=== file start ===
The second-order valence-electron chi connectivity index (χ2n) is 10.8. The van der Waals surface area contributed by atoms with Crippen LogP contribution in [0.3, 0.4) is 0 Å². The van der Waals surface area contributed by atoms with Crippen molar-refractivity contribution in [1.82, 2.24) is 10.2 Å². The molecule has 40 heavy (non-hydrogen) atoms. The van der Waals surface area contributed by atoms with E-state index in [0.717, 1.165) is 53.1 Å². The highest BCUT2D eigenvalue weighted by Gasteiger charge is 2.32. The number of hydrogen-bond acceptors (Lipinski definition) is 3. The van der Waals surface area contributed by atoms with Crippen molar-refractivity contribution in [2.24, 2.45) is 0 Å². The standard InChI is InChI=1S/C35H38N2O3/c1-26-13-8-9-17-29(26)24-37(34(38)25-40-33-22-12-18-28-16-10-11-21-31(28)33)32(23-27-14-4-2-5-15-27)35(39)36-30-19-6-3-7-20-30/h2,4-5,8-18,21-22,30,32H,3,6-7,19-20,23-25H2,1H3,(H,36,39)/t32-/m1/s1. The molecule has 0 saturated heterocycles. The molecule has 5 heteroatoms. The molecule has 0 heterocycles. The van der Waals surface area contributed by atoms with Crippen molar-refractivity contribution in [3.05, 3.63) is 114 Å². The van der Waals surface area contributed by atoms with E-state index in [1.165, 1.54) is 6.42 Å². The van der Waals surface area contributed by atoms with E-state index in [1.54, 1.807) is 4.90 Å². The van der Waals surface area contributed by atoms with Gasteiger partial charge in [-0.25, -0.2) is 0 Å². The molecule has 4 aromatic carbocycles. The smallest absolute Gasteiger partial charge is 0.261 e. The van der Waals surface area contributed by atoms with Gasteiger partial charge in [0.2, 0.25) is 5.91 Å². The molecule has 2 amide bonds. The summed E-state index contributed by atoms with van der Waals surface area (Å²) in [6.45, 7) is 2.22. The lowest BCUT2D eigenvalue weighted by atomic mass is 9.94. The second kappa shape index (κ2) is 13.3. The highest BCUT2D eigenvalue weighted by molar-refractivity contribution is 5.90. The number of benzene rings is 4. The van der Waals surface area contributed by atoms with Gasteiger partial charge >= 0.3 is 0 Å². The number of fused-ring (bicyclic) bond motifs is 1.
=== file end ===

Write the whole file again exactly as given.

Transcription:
The second-order valence-electron chi connectivity index (χ2n) is 10.8. The van der Waals surface area contributed by atoms with Crippen LogP contribution in [0.3, 0.4) is 0 Å². The van der Waals surface area contributed by atoms with Crippen molar-refractivity contribution in [1.82, 2.24) is 10.2 Å². The molecule has 40 heavy (non-hydrogen) atoms. The van der Waals surface area contributed by atoms with E-state index in [0.717, 1.165) is 53.1 Å². The highest BCUT2D eigenvalue weighted by Gasteiger charge is 2.32. The number of hydrogen-bond acceptors (Lipinski definition) is 3. The van der Waals surface area contributed by atoms with Crippen molar-refractivity contribution in [2.24, 2.45) is 0 Å². The standard InChI is InChI=1S/C35H38N2O3/c1-26-13-8-9-17-29(26)24-37(34(38)25-40-33-22-12-18-28-16-10-11-21-31(28)33)32(23-27-14-4-2-5-15-27)35(39)36-30-19-6-3-7-20-30/h2,4-5,8-18,21-22,30,32H,3,6-7,19-20,23-25H2,1H3,(H,36,39)/t32-/m1/s1. The molecule has 0 saturated heterocycles. The molecule has 5 heteroatoms. The molecule has 0 heterocycles. The van der Waals surface area contributed by atoms with Crippen molar-refractivity contribution in [3.05, 3.63) is 114 Å². The van der Waals surface area contributed by atoms with E-state index in [1.165, 1.54) is 6.42 Å². The van der Waals surface area contributed by atoms with E-state index in [1.54, 1.807) is 4.90 Å². The van der Waals surface area contributed by atoms with Gasteiger partial charge in [-0.25, -0.2) is 0 Å². The molecule has 4 aromatic carbocycles. The smallest absolute Gasteiger partial charge is 0.261 e. The van der Waals surface area contributed by atoms with Gasteiger partial charge in [0.2, 0.25) is 5.91 Å². The molecule has 2 amide bonds. The summed E-state index contributed by atoms with van der Waals surface area (Å²) in [6.45, 7) is 2.22. The lowest BCUT2D eigenvalue weighted by atomic mass is 9.94. The second kappa shape index (κ2) is 13.3. The highest BCUT2D eigenvalue weighted by molar-refractivity contribution is 5.90. The number of benzene rings is 4. The van der Waals surface area contributed by atoms with Gasteiger partial charge >= 0.3 is 0 Å². The number of fused-ring (bicyclic) bond motifs is 1.